Among anti-capitalists, there is a common accusation: that the cornerstone of capitalism is "keeping the poor in their place" while making the rich get richer. This is, to be frank, patently false; while there are probably a few (evil) people who want to keep people poor, the vast majority certainly wouldn't mind other people getting rich, and most really do want to see people's lives improve, though not at the cost of their own.

In a capitalist system, this is possible, because wealth is not considered a finite resource like physical objects are. While it is certainly traded, it is also created by the workers, and so while there is a finite amount at any given time, that amount is always growing. This is due to money bring treated as an abstract concept, not tied to the physical realm. It's also considered to be the main advantage of capitalism: because there is growth, there is always improvement, as opposed to a socialist system which lacks incentive to grow and therefore necessarily stagnates.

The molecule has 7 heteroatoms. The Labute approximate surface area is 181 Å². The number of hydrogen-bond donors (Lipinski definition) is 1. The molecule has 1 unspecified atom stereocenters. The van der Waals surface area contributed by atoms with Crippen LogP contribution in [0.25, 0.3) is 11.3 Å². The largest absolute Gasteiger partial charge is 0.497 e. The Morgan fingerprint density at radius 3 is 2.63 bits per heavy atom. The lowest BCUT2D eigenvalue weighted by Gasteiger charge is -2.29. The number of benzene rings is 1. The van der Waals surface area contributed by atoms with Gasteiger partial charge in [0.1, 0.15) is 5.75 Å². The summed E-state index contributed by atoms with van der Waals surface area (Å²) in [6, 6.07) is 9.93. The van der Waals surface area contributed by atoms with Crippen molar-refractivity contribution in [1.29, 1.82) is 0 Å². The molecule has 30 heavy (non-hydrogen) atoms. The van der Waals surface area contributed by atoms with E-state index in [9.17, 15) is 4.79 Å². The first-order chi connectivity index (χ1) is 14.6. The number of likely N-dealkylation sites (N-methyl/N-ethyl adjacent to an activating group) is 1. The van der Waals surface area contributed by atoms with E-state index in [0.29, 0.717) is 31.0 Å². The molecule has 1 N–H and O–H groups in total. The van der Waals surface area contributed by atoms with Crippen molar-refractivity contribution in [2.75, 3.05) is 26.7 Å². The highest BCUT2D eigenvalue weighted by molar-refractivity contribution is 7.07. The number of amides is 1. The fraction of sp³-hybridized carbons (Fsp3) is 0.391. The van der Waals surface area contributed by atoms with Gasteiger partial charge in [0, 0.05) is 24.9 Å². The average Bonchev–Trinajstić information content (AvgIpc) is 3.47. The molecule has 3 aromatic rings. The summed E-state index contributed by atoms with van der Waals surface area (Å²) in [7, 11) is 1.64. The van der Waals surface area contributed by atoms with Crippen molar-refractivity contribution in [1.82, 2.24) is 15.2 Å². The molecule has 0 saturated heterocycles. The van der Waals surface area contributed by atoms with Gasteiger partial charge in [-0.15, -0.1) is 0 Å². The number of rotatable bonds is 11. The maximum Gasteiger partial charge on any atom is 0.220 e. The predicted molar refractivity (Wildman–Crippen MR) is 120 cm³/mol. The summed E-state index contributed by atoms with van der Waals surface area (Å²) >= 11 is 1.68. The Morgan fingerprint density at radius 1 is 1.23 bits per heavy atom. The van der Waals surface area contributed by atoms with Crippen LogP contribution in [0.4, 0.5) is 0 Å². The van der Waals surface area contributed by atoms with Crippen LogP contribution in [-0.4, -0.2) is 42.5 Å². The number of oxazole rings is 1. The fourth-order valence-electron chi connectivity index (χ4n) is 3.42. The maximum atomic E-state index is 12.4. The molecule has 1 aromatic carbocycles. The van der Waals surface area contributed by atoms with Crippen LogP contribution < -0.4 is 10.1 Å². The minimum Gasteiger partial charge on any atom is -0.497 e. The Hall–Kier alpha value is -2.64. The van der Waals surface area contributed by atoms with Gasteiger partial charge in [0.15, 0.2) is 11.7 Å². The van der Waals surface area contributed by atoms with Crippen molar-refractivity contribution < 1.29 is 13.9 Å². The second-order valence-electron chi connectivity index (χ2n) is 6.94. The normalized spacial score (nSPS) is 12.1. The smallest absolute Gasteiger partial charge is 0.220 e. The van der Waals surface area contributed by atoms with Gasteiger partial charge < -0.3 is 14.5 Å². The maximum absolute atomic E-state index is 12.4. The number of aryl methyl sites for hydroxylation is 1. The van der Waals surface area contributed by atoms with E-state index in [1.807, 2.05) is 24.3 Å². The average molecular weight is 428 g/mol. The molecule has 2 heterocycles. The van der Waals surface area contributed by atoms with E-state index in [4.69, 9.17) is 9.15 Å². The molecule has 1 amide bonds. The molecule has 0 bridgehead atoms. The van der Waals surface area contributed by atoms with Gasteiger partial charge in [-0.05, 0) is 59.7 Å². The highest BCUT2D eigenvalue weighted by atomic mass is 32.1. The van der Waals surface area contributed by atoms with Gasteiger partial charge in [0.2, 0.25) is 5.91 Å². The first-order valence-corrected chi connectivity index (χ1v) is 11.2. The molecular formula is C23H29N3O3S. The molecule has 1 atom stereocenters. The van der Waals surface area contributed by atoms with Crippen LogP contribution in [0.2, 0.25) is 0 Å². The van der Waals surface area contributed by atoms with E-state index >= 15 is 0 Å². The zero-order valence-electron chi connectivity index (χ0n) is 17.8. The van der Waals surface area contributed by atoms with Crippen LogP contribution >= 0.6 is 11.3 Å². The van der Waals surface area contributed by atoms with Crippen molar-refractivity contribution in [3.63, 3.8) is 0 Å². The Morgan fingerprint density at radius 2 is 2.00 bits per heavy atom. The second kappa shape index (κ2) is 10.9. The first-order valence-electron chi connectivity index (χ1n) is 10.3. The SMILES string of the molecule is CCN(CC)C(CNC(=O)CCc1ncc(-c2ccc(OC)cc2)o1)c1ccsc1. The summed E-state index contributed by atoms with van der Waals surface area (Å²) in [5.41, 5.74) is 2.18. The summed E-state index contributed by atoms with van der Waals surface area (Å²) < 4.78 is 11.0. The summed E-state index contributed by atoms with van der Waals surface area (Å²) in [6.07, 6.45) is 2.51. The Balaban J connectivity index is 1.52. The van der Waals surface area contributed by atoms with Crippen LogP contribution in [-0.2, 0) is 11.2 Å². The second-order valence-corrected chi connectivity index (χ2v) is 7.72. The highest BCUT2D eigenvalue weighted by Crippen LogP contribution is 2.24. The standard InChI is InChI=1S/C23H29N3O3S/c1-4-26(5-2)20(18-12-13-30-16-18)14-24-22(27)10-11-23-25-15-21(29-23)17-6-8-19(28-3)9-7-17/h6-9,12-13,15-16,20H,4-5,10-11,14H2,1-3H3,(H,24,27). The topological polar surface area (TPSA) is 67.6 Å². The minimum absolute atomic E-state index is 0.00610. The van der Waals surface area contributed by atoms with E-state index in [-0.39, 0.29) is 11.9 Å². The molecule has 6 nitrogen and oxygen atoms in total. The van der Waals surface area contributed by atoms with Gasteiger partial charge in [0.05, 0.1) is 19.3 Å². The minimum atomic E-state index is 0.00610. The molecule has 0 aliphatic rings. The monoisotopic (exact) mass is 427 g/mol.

However, this can be broken. The reason is that the driving force of capitalism is competition. This is what induces companies to both improve their products and keep their prices low: being able to stay viable in the marketplace. As a side effect, though, it makes wealth more accessible to more people. Also, as improvements are made, barriers to entry are lowered; this is what makes entrepreneurship possible.

However, if that competition actually ends, the incentives are all lost. Under monopolistic conditions, there is no incentive to improve, nor to keep prices low. In fact, in a monopoly, the incentive is towards not doing these things. And so, it doesn't happen. When that occurs, barriers to entry rise, as do prices, hurting the people and denying them the opportunities they deserve.

This, in the end, is the real problem with laissez-faire capitalism: monopolies can and do occur under such a system. In order to keep things running smoothly, therefore, at least some regulation is a must, to ensure that competition, and with it the impetus to improve, stays a constant. Not necessarily enough to be called socialist (indeed, great care must be taken to avoid economic stagnation), but a balance must be struck somewhere.